Paleo Fitness Core Skill Drill: The Bird Dog - dummies

Paleo Fitness Core Skill Drill: The Bird Dog

By Kellyann Petrucci, Patrick Flynn

The bird dog is an easy drill to help prime the core and to wake up any sleepy musculature. In fact, you’d benefit from throwing a few sets of the bird dog into your daily warm-up routine.

This movement helps reset reflexive core stability; specifically, it trains the core on how to prevent extension of the spine (overarching your low back or flaring your rib cage out), a common problem seen in planks and overhead presses.

The rudimentary purpose of your core is to protect the spine. The core is a sort of protective mechanism, designed primarily to stabilize and support the spine. Secondarily, its purpose is to mobilize the spine. Unfortunately, most people train only the secondary function — through endless amounts of sit-ups and crunches — and neglect stability work entirely.

Really, a functional core operates at an unconscious level. That is, you shouldn’t have to think about stabilizing your spine; it should just be executed automatically.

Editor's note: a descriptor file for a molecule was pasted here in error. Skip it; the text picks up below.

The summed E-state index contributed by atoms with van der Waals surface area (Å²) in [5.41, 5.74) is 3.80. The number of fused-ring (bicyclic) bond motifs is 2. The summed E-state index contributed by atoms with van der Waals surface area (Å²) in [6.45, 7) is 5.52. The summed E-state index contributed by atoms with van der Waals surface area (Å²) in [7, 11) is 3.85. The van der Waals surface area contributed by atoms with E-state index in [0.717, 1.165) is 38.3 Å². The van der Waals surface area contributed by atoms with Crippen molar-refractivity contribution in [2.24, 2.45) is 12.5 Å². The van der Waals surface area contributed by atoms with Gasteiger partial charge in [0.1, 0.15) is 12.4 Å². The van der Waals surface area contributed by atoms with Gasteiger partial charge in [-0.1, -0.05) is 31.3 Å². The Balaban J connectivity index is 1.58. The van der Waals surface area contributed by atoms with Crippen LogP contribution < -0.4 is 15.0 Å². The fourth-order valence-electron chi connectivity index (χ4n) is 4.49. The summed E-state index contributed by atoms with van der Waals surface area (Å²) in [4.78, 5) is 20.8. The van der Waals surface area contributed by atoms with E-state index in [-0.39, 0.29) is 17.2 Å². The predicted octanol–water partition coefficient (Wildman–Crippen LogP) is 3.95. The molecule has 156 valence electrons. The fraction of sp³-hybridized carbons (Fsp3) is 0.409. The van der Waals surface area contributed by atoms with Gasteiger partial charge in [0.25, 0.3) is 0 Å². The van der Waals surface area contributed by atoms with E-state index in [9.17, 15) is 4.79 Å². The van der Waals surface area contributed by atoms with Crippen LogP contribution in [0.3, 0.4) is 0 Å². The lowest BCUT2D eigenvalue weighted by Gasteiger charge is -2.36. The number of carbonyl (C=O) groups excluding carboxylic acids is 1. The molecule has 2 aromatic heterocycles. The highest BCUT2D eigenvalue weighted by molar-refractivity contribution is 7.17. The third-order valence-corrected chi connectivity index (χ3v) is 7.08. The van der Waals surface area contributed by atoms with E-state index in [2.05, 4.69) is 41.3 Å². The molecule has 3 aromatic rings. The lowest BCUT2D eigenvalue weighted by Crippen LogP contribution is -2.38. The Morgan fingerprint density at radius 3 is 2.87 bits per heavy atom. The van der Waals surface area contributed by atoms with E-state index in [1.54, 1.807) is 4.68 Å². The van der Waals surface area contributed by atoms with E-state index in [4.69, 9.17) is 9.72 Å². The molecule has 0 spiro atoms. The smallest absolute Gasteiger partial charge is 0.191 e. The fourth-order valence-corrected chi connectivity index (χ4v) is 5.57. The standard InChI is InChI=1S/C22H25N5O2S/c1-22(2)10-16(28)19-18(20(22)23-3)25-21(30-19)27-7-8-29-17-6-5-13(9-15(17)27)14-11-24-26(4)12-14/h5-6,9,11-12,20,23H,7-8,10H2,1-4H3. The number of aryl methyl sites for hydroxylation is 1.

Here are the steps to the bird dog skill drill:

1Get down on all fours, knees under hips, and hands under shoulders; be sure your back is flat.

A neutral spinal position (no excessive curvature) allows for the most efficient transmission of force through the spine. You’re not only keeping your back safe with a neutral spine but also performing better.

2Slowly start to extend your arm and opposite leg, until your leg is kicked out fully behind you (toes pointed down and knee locked) and your arm is reaching out with your bicep up next to your ear.

Imagine that you’re trying to create as much distance as possible between your reaching hand and heel. If at any time you lose your neutral spine position (your low back overarches or your rib cage flares out), stop, reset, and try again.

3Slowly return to the starting position, switch sides, and repeat.

Try to stay as relaxed as possible when performing the bird dog. The goal is to get your body to respond automatically (reflexively) to stabilize your position, which you can’t achieve if you’re tensing too tightly.